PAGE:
about BLEED

Bleed: Surviving cerebral catastrophe: a tale of the mind, love and modern medicine

Published by WILD MAN PRESS and available through Denis Jones and Associates.


On a trip to visit Pintubi friends in the remote western desert of central Australia, GP Dr Bill Williams wakes to a nightmare. Gisela, his wife, is felled by a thunderclap headache. What are the possibilities – migraine? neuralgia? or a burst blood vessel in her brain. They are 1500 kilometres from the nearest brain surgeon. Bill has to move fast, really fast.

Will the injury to memory, identity, language and consciousness be profound? Just how plastic is the human brain? Can it really be rewired? Bleed is a rollercoaster ride from dry riverbed to flying doctor, surgeon’s knife to intensive care ward and way beyond.

Bill Williams explores the origins and challenges of scientific medicine in a gripping story of narrowly averted tragedy and miraculous endurance, a celebration of human ingenuity and love.

UPDATE: September 2016

Bill Williams, author of Bleed, passed away unexpectedly on 12 September 2016 at his home in Torquay. Tributes to Bill’s life and work are detailed here.


This book contains the names, images and stories of persons who are deceased. Aboriginal and Torres Strait Islander people in particular are warned that the following pages may contain pictures and voices of deceased persons.

18 responses to “about BLEED

  1. A real page turner but as well as that, I really enjoyed the vignettes from literature and medical history and philosophy. And such a happy ending for us all.

    Liked by 1 person

  2. Dear Bill and Gisi, I have just read your book. I too had a bleed. I am clawing my way back. Almost there! Eleven months now. Your journey was incredible! Why does it happen to some? How can we avoid a repeat? It’s been the worst year of my life but like you Gisi, a wonderful husband to support me. Bill, you have been tenacious, devoted, and so loving. How can we learn from this? Best wishes to you both, and your daughters.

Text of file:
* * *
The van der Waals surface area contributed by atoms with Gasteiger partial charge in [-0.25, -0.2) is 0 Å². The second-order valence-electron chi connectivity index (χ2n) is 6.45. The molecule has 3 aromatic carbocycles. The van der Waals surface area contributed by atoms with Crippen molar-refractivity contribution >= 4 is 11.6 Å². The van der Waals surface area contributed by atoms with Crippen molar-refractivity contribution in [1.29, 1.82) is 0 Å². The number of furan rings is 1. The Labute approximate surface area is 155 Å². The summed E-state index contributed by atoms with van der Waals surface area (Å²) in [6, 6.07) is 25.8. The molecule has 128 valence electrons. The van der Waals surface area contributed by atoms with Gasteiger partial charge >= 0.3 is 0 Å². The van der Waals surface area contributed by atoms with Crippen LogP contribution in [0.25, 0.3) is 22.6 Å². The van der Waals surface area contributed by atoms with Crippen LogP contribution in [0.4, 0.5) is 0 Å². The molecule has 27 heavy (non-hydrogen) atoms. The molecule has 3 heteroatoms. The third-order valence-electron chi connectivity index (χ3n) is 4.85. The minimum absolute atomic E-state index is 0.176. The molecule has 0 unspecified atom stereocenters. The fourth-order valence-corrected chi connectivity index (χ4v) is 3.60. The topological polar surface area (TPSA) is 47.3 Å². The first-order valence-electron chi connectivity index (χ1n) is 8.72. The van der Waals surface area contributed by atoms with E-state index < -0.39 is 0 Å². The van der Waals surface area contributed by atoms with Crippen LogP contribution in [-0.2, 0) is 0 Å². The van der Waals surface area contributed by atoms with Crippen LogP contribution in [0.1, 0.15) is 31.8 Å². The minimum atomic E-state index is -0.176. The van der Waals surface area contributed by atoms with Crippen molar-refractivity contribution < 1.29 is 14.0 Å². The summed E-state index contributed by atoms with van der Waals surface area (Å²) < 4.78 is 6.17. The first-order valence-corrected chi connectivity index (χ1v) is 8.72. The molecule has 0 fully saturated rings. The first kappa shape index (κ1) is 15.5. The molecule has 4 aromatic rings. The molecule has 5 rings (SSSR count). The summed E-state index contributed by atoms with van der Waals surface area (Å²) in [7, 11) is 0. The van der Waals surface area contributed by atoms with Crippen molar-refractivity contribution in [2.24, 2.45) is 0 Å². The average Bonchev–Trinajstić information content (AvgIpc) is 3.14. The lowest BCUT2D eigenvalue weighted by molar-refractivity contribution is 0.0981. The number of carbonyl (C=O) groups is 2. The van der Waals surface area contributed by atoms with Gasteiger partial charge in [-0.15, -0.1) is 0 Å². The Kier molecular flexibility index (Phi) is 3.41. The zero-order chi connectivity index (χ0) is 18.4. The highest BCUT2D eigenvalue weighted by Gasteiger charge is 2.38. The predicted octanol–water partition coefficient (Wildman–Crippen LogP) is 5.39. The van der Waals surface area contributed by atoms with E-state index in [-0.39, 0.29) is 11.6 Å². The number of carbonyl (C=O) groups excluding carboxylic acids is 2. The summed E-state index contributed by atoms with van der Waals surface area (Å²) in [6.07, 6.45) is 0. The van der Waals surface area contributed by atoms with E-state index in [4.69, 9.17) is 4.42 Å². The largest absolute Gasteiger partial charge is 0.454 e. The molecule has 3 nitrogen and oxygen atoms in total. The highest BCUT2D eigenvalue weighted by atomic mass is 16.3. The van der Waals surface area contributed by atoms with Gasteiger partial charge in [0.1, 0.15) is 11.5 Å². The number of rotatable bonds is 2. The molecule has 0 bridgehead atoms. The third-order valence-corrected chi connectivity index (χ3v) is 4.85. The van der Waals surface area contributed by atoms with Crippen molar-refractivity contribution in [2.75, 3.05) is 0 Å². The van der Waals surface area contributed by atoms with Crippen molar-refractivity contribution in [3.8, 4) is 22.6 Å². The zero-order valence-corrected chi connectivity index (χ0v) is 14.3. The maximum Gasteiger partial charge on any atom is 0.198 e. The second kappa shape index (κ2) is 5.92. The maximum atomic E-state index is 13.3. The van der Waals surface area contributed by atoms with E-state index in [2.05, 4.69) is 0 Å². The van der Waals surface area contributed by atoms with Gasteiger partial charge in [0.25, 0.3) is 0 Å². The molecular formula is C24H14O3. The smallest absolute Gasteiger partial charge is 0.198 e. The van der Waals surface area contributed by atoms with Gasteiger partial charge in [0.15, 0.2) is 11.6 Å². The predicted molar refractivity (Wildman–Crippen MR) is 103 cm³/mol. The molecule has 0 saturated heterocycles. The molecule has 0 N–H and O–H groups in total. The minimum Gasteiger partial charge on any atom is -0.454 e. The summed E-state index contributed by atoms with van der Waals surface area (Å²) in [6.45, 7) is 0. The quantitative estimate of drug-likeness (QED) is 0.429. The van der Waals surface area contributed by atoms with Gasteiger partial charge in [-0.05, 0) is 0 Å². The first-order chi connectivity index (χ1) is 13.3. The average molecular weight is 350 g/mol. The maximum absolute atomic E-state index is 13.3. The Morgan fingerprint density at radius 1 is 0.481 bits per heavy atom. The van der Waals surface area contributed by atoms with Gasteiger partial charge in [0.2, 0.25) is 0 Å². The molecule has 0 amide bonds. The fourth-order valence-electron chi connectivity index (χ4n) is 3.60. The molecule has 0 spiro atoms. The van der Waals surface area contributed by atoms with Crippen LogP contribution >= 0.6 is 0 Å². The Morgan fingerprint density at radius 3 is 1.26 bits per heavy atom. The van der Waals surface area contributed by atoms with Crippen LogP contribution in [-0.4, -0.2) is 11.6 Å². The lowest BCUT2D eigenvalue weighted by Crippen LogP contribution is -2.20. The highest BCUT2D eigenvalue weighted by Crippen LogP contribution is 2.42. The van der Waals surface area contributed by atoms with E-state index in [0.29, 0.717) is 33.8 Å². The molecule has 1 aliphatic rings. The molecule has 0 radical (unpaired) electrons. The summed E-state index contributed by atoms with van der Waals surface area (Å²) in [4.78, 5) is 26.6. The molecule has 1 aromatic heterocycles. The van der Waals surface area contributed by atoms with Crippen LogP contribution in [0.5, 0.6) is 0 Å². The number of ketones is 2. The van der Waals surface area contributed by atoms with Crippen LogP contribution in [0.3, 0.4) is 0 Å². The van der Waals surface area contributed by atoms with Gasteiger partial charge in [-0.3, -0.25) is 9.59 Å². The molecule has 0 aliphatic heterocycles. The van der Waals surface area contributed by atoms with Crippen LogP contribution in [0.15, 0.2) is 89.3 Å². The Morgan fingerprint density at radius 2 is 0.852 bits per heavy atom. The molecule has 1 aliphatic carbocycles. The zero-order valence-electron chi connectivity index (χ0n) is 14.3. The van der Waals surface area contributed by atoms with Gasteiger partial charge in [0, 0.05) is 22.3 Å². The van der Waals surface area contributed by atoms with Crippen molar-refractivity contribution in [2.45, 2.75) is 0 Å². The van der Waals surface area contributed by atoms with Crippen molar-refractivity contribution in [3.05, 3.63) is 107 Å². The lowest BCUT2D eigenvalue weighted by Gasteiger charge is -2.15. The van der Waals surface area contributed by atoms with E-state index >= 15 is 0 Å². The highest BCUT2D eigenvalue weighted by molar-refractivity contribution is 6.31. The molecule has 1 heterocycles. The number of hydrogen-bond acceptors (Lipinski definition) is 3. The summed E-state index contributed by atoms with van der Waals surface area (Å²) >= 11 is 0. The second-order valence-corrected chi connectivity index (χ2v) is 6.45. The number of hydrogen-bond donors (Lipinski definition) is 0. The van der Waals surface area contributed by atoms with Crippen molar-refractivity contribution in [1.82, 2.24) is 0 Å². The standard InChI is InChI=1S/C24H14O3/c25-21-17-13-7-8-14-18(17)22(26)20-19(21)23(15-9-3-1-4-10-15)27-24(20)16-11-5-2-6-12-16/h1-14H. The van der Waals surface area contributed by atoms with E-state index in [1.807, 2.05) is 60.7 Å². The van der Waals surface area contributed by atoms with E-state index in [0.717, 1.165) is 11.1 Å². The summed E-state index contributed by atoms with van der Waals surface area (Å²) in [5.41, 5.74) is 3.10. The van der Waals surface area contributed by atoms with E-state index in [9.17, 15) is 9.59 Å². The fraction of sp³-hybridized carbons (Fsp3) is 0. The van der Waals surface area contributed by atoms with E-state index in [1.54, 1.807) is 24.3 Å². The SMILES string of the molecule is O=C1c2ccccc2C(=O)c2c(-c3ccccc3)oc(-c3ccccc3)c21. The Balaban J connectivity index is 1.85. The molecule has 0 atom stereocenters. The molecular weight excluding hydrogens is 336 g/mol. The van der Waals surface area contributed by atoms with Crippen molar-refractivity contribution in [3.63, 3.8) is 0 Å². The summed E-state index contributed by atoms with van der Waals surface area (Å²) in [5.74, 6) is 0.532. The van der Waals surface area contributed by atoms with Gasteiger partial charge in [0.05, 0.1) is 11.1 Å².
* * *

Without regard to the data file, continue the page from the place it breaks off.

Liked by 1 person

  3. thanks for all the kind comments – BLEED is going well … and lots of interesting responses from friends and strangers alike


  4. Hey Gisela and Bill: What a drama of courage, resourcefulness and hope! I couldn’t put it down. Hope to see you both soon. Peace, joy and love, Bob Phelps


  5. Hi Bill,
    You are my father’s GP and he bought me your book for my birthday in Sept 2015. I just want to congratulate you on a brilliant book, loved your true story, especially your interwoven facts from literature, remote Australia and indigenous stories, nuclear concerns, philosophy and history across Germany. Well done, a book that I am sure a lot of people traversing the medical world with loved ones can relate to – I know I did!! Cheers Michelle Bodington


  6. I’m not sure if the author gets to read the comments. I was at Melbourne uni with Bill and did medicine in the same year. Bill, Gisela and Daisy stayed with me in Derby in England and we protested against uranium mining together. What an extraordinary story. My step sister Julie went through a very similar course when she had a subarachnoid haemorrhage in 1986. They are an incredible, intelligent and strong family and writing the book is a huge credit to Bill. Thrilled to find that Gisela recovered after all of that.


  7. Bill was a rare & special man, just as Gisi is a rare & special woman. Having known them for almost 20 years, this book is a fitting tribute to them. Sadly, I finished it only today, just one week after Bill’s unexpected & untimely death. The world is inexplicable sometimes, as are the cosmos’ decisions to our lives.

    The book is brilliant. Bill’s wit, prose & historical thread throughout the story made it a gripping read. Thus it has 5 stars from me (& not because it was written by my dear departed mate Bill).

    I am honoured to have known Bill and to know Gisela. They both taught me to fight the challenges that life, & death, give you.


  8. Martin, very interesting tool from MS. Do you know some review from scesttisni?The feed, btw, does not work — it’s the feed to your articles, not your comments. I also played around with the feed link to find a hidden link, but no luck. A missing feature at plos blogs?


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